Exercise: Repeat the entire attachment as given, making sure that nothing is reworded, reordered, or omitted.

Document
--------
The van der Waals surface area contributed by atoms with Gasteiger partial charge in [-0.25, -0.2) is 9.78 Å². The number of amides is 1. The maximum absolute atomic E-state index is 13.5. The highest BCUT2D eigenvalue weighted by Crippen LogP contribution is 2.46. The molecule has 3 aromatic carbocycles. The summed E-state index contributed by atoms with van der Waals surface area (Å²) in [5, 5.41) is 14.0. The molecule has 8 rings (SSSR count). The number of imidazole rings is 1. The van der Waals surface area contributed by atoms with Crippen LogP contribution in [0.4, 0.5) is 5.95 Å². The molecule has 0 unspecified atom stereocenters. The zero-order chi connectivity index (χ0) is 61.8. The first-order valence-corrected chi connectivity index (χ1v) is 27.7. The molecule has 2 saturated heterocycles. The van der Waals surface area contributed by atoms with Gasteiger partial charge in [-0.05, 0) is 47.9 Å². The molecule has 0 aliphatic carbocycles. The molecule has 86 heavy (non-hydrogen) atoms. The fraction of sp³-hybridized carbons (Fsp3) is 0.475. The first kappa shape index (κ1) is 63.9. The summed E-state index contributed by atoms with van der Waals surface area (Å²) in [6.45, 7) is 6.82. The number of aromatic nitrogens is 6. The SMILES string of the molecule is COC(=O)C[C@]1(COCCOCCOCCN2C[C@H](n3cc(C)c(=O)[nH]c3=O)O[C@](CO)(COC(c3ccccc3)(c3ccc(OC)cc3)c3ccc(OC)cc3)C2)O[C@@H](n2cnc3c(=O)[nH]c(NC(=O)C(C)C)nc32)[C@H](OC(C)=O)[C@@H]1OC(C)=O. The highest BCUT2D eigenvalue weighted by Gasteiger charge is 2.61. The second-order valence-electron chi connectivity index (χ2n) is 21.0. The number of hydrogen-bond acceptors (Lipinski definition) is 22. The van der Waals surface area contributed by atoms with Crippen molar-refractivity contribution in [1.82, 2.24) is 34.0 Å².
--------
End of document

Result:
The van der Waals surface area contributed by atoms with Gasteiger partial charge in [-0.25, -0.2) is 9.78 Å². The number of amides is 1. The maximum absolute atomic E-state index is 13.5. The highest BCUT2D eigenvalue weighted by Crippen LogP contribution is 2.46. The molecule has 3 aromatic carbocycles. The summed E-state index contributed by atoms with van der Waals surface area (Å²) in [5, 5.41) is 14.0. The molecule has 8 rings (SSSR count). The number of imidazole rings is 1. The van der Waals surface area contributed by atoms with Crippen LogP contribution in [0.4, 0.5) is 5.95 Å². The molecule has 0 unspecified atom stereocenters. The zero-order chi connectivity index (χ0) is 61.8. The first-order valence-corrected chi connectivity index (χ1v) is 27.7. The molecule has 2 saturated heterocycles. The van der Waals surface area contributed by atoms with Gasteiger partial charge in [-0.05, 0) is 47.9 Å². The molecule has 0 aliphatic carbocycles. The molecule has 86 heavy (non-hydrogen) atoms. The fraction of sp³-hybridized carbons (Fsp3) is 0.475. The first kappa shape index (κ1) is 63.9. The summed E-state index contributed by atoms with van der Waals surface area (Å²) in [6.45, 7) is 6.82. The number of aromatic nitrogens is 6. The SMILES string of the molecule is COC(=O)C[C@]1(COCCOCCOCCN2C[C@H](n3cc(C)c(=O)[nH]c3=O)O[C@](CO)(COC(c3ccccc3)(c3ccc(OC)cc3)c3ccc(OC)cc3)C2)O[C@@H](n2cnc3c(=O)[nH]c(NC(=O)C(C)C)nc32)[C@H](OC(C)=O)[C@@H]1OC(C)=O. The highest BCUT2D eigenvalue weighted by Gasteiger charge is 2.61. The second-order valence-electron chi connectivity index (χ2n) is 21.0. The number of hydrogen-bond acceptors (Lipinski definition) is 22. The van der Waals surface area contributed by atoms with Crippen molar-refractivity contribution in [1.82, 2.24) is 34.0 Å².